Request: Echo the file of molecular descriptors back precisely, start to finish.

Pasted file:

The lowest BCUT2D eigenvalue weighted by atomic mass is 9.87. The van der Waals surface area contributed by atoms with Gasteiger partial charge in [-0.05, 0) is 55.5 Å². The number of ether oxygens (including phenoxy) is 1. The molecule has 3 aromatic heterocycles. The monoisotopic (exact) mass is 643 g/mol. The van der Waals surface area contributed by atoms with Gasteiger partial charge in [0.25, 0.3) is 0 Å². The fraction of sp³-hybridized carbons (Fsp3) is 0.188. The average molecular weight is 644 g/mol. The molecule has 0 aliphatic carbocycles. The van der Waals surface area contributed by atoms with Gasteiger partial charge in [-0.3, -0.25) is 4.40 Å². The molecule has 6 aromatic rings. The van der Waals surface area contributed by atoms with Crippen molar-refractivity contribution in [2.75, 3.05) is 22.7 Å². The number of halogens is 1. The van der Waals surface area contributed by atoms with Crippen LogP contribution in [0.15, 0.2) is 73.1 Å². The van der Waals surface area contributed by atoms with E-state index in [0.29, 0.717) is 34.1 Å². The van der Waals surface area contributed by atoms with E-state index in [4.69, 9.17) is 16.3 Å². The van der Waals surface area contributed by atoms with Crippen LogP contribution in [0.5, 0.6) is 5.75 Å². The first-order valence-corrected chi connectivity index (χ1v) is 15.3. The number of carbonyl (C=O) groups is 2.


The lowest BCUT2D eigenvalue weighted by atomic mass is 9.87. The van der Waals surface area contributed by atoms with Gasteiger partial charge in [-0.05, 0) is 55.5 Å². The number of ether oxygens (including phenoxy) is 1. The molecule has 3 aromatic heterocycles. The monoisotopic (exact) mass is 643 g/mol. The van der Waals surface area contributed by atoms with Gasteiger partial charge in [0.25, 0.3) is 0 Å². The fraction of sp³-hybridized carbons (Fsp3) is 0.188. The average molecular weight is 644 g/mol. The molecule has 0 aliphatic carbocycles. The van der Waals surface area contributed by atoms with Gasteiger partial charge in [-0.3, -0.25) is 4.40 Å². The molecule has 6 aromatic rings. The van der Waals surface area contributed by atoms with Crippen molar-refractivity contribution in [2.75, 3.05) is 22.7 Å². The number of halogens is 1. The van der Waals surface area contributed by atoms with Crippen LogP contribution in [0.15, 0.2) is 73.1 Å². The van der Waals surface area contributed by atoms with E-state index in [0.29, 0.717) is 34.1 Å². The van der Waals surface area contributed by atoms with E-state index in [4.69, 9.17) is 16.3 Å². The van der Waals surface area contributed by atoms with Crippen LogP contribution in [0.5, 0.6) is 5.75 Å². The first-order valence-corrected chi connectivity index (χ1v) is 15.3. The number of carbonyl (C=O) groups is 2.